SYN-ACK: In response, the server replies with a SYN-ACK. The acknowledgment number is set to one more than the received sequence number i.e. A+1, and the sequence number that the server chooses for the packet is another random number, B.
ACK: Finally, the client sends an ACK back to the server. The sequence number is set to the received acknowledgement value i.e. A+1, and the acknowledgement number is set to one more than the received sequence number i.e. B+1.
At this point, both the client and server have received an acknowledgment of the connection. The steps 1, 2 establish the connection parameter (sequence number) for one direction and it is acknowledged. The steps 2, 3 establish the connection parameter (sequence number) for the other direction and it is acknowledged. With these, a full-duplex communication is established.
SYN blocked – Nmap Filtered
If a firewall sits between you and the target, then there is a possibility that its configured not to let you pass through on a given port. If this is true when you try to send a packet to server X on port A, the firewall may simply refuse the connection and drop the packet. When this happens you wont receive a response from the server and the port will appear as FILTERED.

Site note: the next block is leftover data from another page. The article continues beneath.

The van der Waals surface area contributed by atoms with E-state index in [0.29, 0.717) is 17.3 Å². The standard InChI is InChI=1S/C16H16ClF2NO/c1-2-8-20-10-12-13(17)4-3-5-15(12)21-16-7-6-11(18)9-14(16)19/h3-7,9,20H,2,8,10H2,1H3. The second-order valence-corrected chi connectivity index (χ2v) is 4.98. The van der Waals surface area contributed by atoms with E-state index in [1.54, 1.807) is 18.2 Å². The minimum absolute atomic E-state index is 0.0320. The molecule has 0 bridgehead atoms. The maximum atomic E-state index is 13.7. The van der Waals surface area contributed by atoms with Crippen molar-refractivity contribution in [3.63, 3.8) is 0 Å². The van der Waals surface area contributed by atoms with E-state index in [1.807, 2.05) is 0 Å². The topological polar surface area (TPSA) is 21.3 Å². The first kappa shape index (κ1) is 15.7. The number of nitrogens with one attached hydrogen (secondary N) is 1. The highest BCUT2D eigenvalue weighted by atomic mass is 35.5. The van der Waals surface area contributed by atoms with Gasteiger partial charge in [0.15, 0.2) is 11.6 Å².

RST-ACK – Nmap Closed
If you can pass through the firewall, or if one isn’t present, your SYN packet should be received at the server. If the server isn’t open for connections on the port you specified it’ll respond with a RESET, or RST-ACK. When nmap receives a RST-ACK it’ll report that port as CLOSED.
SYN-ACK – Nmap Open
If the firewall allows you through and the server is listening on your specified port, the server should respond with the 2nd part of the three-way handshake, the SYN-ACK. Nmap will then report this port is OPEN for business!
Note; this article is tackling nmap with a pretty high level explanation. For example firewalls can be configured to respond differently instead of just dropping packet (mentioned above). They can actually be told to respond with RST-ACKs, incorrectly reporting to nmap that the port on the server is CLOSED instead of FILTERED. This is why there’s so many different modes for nmap – to get around such configurations
Light Recon – Nmap List and Ping Scans
Its almost impossible to interact on a network without leaving some type of footprint, however the following two scans are incredible light. This doesnt mean they cant be detected or traced, however they’re so minor that they’re unlikely to stand out from the background noise.